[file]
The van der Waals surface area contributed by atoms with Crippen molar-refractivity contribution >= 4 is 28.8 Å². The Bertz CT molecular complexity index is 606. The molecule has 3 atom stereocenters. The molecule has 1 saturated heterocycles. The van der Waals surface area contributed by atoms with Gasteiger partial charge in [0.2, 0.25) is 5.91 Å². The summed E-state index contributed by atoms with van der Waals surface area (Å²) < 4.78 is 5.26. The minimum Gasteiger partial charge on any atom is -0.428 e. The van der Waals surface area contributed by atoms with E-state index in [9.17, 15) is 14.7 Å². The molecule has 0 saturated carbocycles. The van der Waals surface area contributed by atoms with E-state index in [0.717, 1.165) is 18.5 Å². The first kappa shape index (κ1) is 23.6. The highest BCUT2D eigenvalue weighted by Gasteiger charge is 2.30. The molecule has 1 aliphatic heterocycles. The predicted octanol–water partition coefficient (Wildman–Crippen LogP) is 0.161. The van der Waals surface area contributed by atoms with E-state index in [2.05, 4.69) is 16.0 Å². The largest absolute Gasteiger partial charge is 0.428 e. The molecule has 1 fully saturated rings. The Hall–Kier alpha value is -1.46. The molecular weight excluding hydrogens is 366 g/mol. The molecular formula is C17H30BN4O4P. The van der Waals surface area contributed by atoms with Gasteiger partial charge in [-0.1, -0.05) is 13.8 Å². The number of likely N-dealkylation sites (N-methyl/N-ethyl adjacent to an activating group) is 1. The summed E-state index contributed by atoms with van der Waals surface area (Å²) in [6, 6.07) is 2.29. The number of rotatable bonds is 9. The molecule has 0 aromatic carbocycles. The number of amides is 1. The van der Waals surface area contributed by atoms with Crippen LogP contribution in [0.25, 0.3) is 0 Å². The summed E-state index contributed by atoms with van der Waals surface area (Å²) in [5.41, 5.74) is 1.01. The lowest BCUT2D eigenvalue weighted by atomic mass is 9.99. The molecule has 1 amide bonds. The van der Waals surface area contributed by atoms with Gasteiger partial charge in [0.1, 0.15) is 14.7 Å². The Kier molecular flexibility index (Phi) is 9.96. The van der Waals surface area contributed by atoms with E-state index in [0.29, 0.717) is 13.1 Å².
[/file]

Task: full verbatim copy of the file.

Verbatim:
The van der Waals surface area contributed by atoms with Crippen molar-refractivity contribution >= 4 is 28.8 Å². The Bertz CT molecular complexity index is 606. The molecule has 3 atom stereocenters. The molecule has 1 saturated heterocycles. The van der Waals surface area contributed by atoms with Gasteiger partial charge in [0.2, 0.25) is 5.91 Å². The summed E-state index contributed by atoms with van der Waals surface area (Å²) < 4.78 is 5.26. The minimum Gasteiger partial charge on any atom is -0.428 e. The van der Waals surface area contributed by atoms with E-state index in [9.17, 15) is 14.7 Å². The molecule has 0 saturated carbocycles. The van der Waals surface area contributed by atoms with E-state index in [0.717, 1.165) is 18.5 Å². The first kappa shape index (κ1) is 23.6. The highest BCUT2D eigenvalue weighted by Gasteiger charge is 2.30. The molecule has 1 aliphatic heterocycles. The predicted octanol–water partition coefficient (Wildman–Crippen LogP) is 0.161. The van der Waals surface area contributed by atoms with E-state index in [2.05, 4.69) is 16.0 Å². The largest absolute Gasteiger partial charge is 0.428 e. The molecule has 1 fully saturated rings. The Hall–Kier alpha value is -1.46. The molecular weight excluding hydrogens is 366 g/mol. The molecular formula is C17H30BN4O4P. The van der Waals surface area contributed by atoms with Gasteiger partial charge in [-0.1, -0.05) is 13.8 Å². The number of likely N-dealkylation sites (N-methyl/N-ethyl adjacent to an activating group) is 1. The summed E-state index contributed by atoms with van der Waals surface area (Å²) in [6, 6.07) is 2.29. The number of rotatable bonds is 9. The molecule has 0 aromatic carbocycles. The number of amides is 1. The van der Waals surface area contributed by atoms with Crippen LogP contribution in [0.25, 0.3) is 0 Å². The summed E-state index contributed by atoms with van der Waals surface area (Å²) in [5.41, 5.74) is 1.01. The lowest BCUT2D eigenvalue weighted by atomic mass is 9.99. The molecule has 1 amide bonds. The van der Waals surface area contributed by atoms with Gasteiger partial charge in [0.1, 0.15) is 14.7 Å². The Kier molecular flexibility index (Phi) is 9.96. The van der Waals surface area contributed by atoms with E-state index in [0.29, 0.717) is 13.1 Å².